The folks at Pol Haveli were incredibly friendly and accommodating. We checked into our rooms, and settled down in their rooftop garden. They were game to source whatever we needed, and also cook anything for us through the night. It was awesome. The rooftop had an awesome view of the Jaisalmer fort, and the fort looked beautiful, lit brightly in the night, and it's a memory that's still fresh in my mind. We were very glad to have landed here on account of a spelling mistake, the place was perfect for us budget travellers. A special mention of Ricky, who's one of the key members of this hotel. He took very special care of us, and didn't discriminate us from the foreign crowd that formed the majority of the dwellers at the hotel. He was a great person to talk to, had some incredible experiences to share, and we didn't know how the time flew by. My wife and our friend couple retired to bed late in the night, and I continued interesting discussions with Ricky for another hour or so. It was 4am, and though Ricky had abundant energy left to share more of this life's adventures, I decided to finally hit the sack, I was tired. So, I went down to my room, and knocked on the door. But my wife didn't come to the door despite me resorting to banging the door at this point. Tried calling her, but she didn't pick up. I didn't know if anything was wrong. I strained at the door to check if I could hear her, and finally heard her snoring away to glory. Oh well, so instead of breaking the place down, I went hunting for an empty room, found just one, and crashed. My wife woke up eventually in the morning, alarmed that I hadn't turned up to sleep yet, and finally found me in an unoccupied room snoring away to glory myself. We had a laugh about it later.

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Day 10: 2nd Nov
One of the most memorable days in Rajasthan. We woke up late, so we headed to the rooftop for brunch. They said Laal Maas was their speciality, so we chose that, and for my wife who's a vegetarian, they said they'd make a special curry called 'Ker Sangri', so we chose that too. Everything was incredibly delicious, some of the best food we ever had in Rajasthan, and it tasted like quality home cooked food. We then debated on whether to head to the fort, or to hit a sand dune and camp for the night. Camping in the desert was something we always wanted to do. Ricky said we could go to 'Sam' dunes, and said he could organize the transport to the place up to a point, from where we could take a camel ride to the dunes. The camping though would be amongst other tourists. Somehow, we weren't too keen on going to a crowded place to which everyone would head to by default, so we asked him if we could explore a private dune. 'Sure', Ricky said. The foreign crowd who stayed at their hotel apparently don't prefer Sam dunes either, and so he always took them to a private dune which involved a long camel ride, and also camped with them for the night to cook for them personally. 'Hell yeah, exactly what we wanted', we said. Alrighty then, so Ricky set about organizing the whole thing including transportation, the camel ride, food, water, mattresses, the works - all at a very reasonable Rs.1500 per head.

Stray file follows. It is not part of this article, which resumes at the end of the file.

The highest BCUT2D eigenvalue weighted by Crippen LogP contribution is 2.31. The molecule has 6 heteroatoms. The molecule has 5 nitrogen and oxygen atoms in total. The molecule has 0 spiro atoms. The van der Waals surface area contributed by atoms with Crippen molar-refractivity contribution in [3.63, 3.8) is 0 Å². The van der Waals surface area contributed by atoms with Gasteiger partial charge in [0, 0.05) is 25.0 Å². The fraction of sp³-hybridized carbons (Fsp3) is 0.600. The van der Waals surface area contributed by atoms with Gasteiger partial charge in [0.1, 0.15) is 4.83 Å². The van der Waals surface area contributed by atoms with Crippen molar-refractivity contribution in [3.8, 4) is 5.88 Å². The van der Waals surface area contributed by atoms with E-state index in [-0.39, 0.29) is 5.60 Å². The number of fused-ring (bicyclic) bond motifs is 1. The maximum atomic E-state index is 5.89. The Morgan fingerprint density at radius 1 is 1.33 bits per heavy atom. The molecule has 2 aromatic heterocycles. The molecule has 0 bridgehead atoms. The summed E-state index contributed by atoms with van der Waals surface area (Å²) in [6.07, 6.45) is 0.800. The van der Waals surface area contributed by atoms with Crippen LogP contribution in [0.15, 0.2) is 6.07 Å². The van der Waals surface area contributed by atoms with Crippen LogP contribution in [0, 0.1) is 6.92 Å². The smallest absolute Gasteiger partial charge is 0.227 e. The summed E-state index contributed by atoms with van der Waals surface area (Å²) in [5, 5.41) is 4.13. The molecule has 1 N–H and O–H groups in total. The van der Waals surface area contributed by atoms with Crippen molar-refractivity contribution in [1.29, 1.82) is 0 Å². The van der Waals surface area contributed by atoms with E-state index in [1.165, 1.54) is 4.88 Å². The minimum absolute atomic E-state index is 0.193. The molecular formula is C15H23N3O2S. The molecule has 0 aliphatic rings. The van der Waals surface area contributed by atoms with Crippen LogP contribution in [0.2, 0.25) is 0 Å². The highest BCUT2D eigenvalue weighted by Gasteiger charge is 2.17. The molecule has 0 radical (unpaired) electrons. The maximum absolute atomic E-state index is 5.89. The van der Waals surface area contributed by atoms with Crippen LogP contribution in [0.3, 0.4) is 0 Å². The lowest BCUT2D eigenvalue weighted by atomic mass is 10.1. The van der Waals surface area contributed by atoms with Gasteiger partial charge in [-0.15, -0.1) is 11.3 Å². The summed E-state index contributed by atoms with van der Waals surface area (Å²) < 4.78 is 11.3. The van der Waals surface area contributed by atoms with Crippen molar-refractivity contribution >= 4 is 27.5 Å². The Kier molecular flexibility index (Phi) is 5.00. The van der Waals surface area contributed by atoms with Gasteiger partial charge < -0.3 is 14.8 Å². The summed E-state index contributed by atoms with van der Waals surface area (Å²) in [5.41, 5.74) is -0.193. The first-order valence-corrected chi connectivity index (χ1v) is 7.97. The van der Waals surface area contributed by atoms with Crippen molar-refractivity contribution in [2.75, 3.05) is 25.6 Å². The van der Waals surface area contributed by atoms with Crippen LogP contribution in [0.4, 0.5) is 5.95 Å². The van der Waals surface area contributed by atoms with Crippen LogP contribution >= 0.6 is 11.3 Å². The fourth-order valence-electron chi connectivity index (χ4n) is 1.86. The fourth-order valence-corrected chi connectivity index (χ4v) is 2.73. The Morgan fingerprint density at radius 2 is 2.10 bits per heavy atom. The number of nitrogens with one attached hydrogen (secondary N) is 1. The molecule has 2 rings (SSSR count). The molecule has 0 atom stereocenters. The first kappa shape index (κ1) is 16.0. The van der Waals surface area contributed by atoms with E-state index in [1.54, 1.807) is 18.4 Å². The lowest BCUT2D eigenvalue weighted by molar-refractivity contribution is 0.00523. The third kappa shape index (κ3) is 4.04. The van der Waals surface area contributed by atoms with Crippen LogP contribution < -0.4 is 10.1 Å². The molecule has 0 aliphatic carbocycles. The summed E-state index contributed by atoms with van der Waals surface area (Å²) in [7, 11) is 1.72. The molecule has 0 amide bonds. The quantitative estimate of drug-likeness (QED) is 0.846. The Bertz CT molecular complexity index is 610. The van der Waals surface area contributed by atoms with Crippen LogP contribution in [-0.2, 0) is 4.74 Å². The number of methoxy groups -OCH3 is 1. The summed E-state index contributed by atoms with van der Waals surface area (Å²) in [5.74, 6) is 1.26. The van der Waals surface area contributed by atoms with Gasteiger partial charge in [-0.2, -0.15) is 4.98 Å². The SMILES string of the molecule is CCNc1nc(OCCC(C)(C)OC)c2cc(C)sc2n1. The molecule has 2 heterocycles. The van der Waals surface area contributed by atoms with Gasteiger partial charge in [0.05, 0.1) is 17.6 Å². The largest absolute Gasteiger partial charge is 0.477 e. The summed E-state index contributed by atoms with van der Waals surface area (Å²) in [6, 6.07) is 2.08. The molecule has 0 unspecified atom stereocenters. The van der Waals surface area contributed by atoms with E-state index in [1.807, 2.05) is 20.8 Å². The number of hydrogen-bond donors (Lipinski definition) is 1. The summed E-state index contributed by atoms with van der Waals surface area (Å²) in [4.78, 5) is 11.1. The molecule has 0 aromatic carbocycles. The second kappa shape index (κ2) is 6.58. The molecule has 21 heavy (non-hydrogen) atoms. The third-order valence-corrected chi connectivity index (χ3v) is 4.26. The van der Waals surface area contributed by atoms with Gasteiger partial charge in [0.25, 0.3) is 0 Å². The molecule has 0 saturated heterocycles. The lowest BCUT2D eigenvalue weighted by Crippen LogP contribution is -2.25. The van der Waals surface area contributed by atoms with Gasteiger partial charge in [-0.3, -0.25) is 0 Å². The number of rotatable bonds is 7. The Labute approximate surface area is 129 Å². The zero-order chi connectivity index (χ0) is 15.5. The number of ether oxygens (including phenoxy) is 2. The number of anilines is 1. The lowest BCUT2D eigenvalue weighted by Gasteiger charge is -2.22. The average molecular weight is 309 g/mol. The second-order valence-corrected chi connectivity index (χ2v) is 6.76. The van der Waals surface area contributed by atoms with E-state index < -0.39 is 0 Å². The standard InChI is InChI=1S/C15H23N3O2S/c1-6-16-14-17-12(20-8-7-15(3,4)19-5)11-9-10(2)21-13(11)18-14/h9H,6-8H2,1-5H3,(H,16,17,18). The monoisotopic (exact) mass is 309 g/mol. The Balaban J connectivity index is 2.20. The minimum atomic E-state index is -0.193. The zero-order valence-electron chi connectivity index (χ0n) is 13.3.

And so we set off in the afternoon in a Jeep which was stacked with supplies that we needed to accommodate a night's stay in the desert. They first took us to a temple (did I mention I'm an atheist, but I'll admire architecture), then to an abandoned village, and then we headed towards the spot where the camels were waiting. On the way, Ricky told us we'd probably be the only people on the dune, not many knew about the location. It was exciting. We reached the spot, and saw 4 camels waiting for us with their mahouts. One of the camels looked really cross, and was snarling about. He reminded me of my uncle for some reason, he looked the part too. I think I spotted the beginning of a beard as well on that camel. I took that camel of course, and when it stood up with my 6 ft., 105kgs frame on it, it made its displeasure felt by trying to bite the saddle, which was millimetres from my leg. That bugger, what a nightmare. The last thing I wanted was to be bitten by a freaking camel in the middle of nowhere. The others got on their camels finally, and we set off. It was a weird ride, about 2kms or more in my estimation to the dunes. The others seemed to enjoy it, but I could never get used to feeling my weight bouncing up and down. More importantly, my butt kept slipping off the saddle, one cheek at a time to either side. The others enjoyed their ride, but I honestly didn't. I'm just not built to ride a camel; ask the camel - he'll agree. The mahouts, who were village kids, seemed to get the biggest kick out of my discomfort. Oh well, at least I made someone laugh. After that unforgettable journey, we finally reached the dunes, just as the sun was setting. The moment we reached the dunes, my camel promptly sat down flat on all fours. He'd given up. I got the hell off his back before he had other ideas.